"We found that over time the name was affiliated with some white supremacist groups," laughs Zimmer. "One of us did a YouTube search, to see if any of our videos were getting hits. But it also pulled up some white supremacist rants and stuff like that.
"And people were showing up at the shows expecting us to be a Southern Rock band, and being really disappointed that that was not the case. So the name switch was the healthiest option."
Built in 1821, the City Hotel was the first such structure in Savannah. It was also home to Savannah's first post office.
Moon River Brewing Co. occupies the space today.
City Hotel - the band - has already gigged in Atlanta, and the guys are hoping to get to Charleston and points further once the EP gets around.
Accomplices fiddler Colleen Heine has been joining them onstage as of late, and word is she'll play the Blowin' Smoke and Bean shows, too.
It's all about chemistry and vitality and contagious love for the music. Check ‘em out.
"The instrumentation is definitely typical string band, as far as the material we cover," says Teixeira. "A lot of Americana, we're a string band.
"But there's even some hip hop that gets thrown in, and other random things that get pulled out."
Thursday Night Opry at Trinity – a review
On a colder than usual evening last week, musical camaraderie and soulful performances warmed the crowd that found their way down to Telfair Square, and through the tall doors of Trinity United Methodist Church. A concert series spearheaded by music director of Trinity and Velvet Caravan keyboardist, Jared Hall, broke new ground by inviting the public into the sanctuary to hear acoustic performances by three of Savannah’s finest bands. Based loosely on the old school style of a single microphone centered amongst the entertainers on stage, the Thursday Night Opry was something that Savannah has been missing.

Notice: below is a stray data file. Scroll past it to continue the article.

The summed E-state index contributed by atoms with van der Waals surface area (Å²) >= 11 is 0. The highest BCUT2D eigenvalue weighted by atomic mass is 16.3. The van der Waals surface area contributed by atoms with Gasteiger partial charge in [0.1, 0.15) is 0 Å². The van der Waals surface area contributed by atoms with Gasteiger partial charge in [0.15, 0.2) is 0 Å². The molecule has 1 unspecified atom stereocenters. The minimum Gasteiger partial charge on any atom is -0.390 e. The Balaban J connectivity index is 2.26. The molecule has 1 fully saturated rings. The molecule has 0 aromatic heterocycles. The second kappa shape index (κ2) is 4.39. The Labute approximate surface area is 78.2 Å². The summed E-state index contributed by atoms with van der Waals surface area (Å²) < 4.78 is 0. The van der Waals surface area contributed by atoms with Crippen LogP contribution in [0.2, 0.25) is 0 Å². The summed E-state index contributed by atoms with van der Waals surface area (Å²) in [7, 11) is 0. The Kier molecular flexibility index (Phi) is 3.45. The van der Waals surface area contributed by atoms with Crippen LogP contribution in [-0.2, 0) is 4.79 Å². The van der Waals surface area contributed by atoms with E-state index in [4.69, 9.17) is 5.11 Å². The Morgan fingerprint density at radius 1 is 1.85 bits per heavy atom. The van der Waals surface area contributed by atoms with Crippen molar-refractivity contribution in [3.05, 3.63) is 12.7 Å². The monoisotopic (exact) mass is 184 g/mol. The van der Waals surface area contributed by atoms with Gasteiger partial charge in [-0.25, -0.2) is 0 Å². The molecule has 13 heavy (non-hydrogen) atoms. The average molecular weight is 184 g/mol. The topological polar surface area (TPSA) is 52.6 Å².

First up were The Train Wrecks, who offered a tamer version of their usual bar-stomp & howl, which has earned them the honorary title of ‘Savannah’s hardest gigging band’. Drummer Jeremy Hammons played snare standing up in the Stray Cats style, with Stu Harmening showcasing his skills on the dobro, sans pedal & effects. As usual, Eric Dunn gave his double-bass that proper thumping that you don’t hear with an electric, and Jason Bible stretched his legs and range with more focus on nuance than volume. As a wonderful surprise, well known violinist/fiddler Ricardo Ochoa of Velvet Caravan lent his expertise, rounding out the Train Wrecks’ sound for the night.
Next in line were The Accomplices, whose natural ability and experience with performing in all types of arrangements was obvious from the get-go. With a new album almost completed, they salted their set with tunes that the audience knew and loved, but also peppered in new material that fit the feeling of the night perfectly. Their unique blend of lowcountry string music, a touch of jazz & blues, and an edge of rock n’ roll attitude produced the ideal tempo (driven by Stan Ray’s imaginative percussion via brushes and an old cardboard box) to get everyone ready for the last set of the evening. Colleen Heine, Zach Smith, and Matt Eckstine gave it their all, and delivered.
Meanwhile, in the green room (see church fellowship hall) City Hotel was banging out the bluegrass in anticipation of their turn. Hopping onstage they quickly wowed the audience with hot banjo licks and the more traditional sound that they’re known for. This was music meant for an attentive & appreciative ‘listening room’ crowd, and they brought it in spades. Anthony Teixeira’s upright bass provided the slap, Cory Chambers’ mandolin brought the high pickin’ notes, Baby Jay Rudd’s banjo followed calls from Aaron Zimmer’s rhythm, and a harmonica wailed across the room. At one point they acknowledged that they might be pushing the time limit of their set, but decided that the crowd would be treated to a few more. Nobody complained.
At last, all musicians (Jared Hall included) came back up and treated everyone to a ‘super-jam’ performance which brought the evening’s sound and emotion to a crescendo. Listening to the voices and instruments harmonizing, one might have thought they were watching a single band, but it was simply good friends & great musicians doing what they do best…picking and grinning together.
For more information concerning the concert series, and upcoming performances please visit the Trinity United Methodist Church website.
Written & Photographed by Jon Waits / Photo Use courtesy of Trinity UMC